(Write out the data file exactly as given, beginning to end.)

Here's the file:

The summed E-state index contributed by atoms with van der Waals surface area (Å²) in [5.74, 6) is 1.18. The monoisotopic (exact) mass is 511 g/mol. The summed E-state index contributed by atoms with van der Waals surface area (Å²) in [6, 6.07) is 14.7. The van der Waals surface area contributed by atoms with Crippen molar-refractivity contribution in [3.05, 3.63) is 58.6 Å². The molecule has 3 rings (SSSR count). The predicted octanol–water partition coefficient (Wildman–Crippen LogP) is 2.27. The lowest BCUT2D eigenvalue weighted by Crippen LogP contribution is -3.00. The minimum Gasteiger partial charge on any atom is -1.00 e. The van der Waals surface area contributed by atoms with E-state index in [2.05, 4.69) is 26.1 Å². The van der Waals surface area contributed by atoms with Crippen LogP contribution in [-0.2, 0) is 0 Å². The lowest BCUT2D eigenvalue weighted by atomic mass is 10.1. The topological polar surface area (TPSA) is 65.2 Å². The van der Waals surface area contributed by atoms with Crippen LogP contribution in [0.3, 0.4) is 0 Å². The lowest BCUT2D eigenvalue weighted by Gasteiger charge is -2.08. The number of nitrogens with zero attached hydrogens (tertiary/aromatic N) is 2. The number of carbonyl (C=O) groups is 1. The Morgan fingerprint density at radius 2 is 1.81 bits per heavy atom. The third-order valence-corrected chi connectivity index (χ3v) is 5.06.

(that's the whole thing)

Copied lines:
The summed E-state index contributed by atoms with van der Waals surface area (Å²) in [5.74, 6) is 1.18. The monoisotopic (exact) mass is 511 g/mol. The summed E-state index contributed by atoms with van der Waals surface area (Å²) in [6, 6.07) is 14.7. The van der Waals surface area contributed by atoms with Crippen molar-refractivity contribution in [3.05, 3.63) is 58.6 Å². The molecule has 3 rings (SSSR count). The predicted octanol–water partition coefficient (Wildman–Crippen LogP) is 2.27. The lowest BCUT2D eigenvalue weighted by Crippen LogP contribution is -3.00. The minimum Gasteiger partial charge on any atom is -1.00 e. The van der Waals surface area contributed by atoms with E-state index in [2.05, 4.69) is 26.1 Å². The van der Waals surface area contributed by atoms with Crippen LogP contribution in [-0.2, 0) is 0 Å². The lowest BCUT2D eigenvalue weighted by atomic mass is 10.1. The topological polar surface area (TPSA) is 65.2 Å². The van der Waals surface area contributed by atoms with Crippen LogP contribution in [0.3, 0.4) is 0 Å². The lowest BCUT2D eigenvalue weighted by Gasteiger charge is -2.08. The number of nitrogens with zero attached hydrogens (tertiary/aromatic N) is 2. The number of carbonyl (C=O) groups is 1. The Morgan fingerprint density at radius 2 is 1.81 bits per heavy atom. The third-order valence-corrected chi connectivity index (χ3v) is 5.06.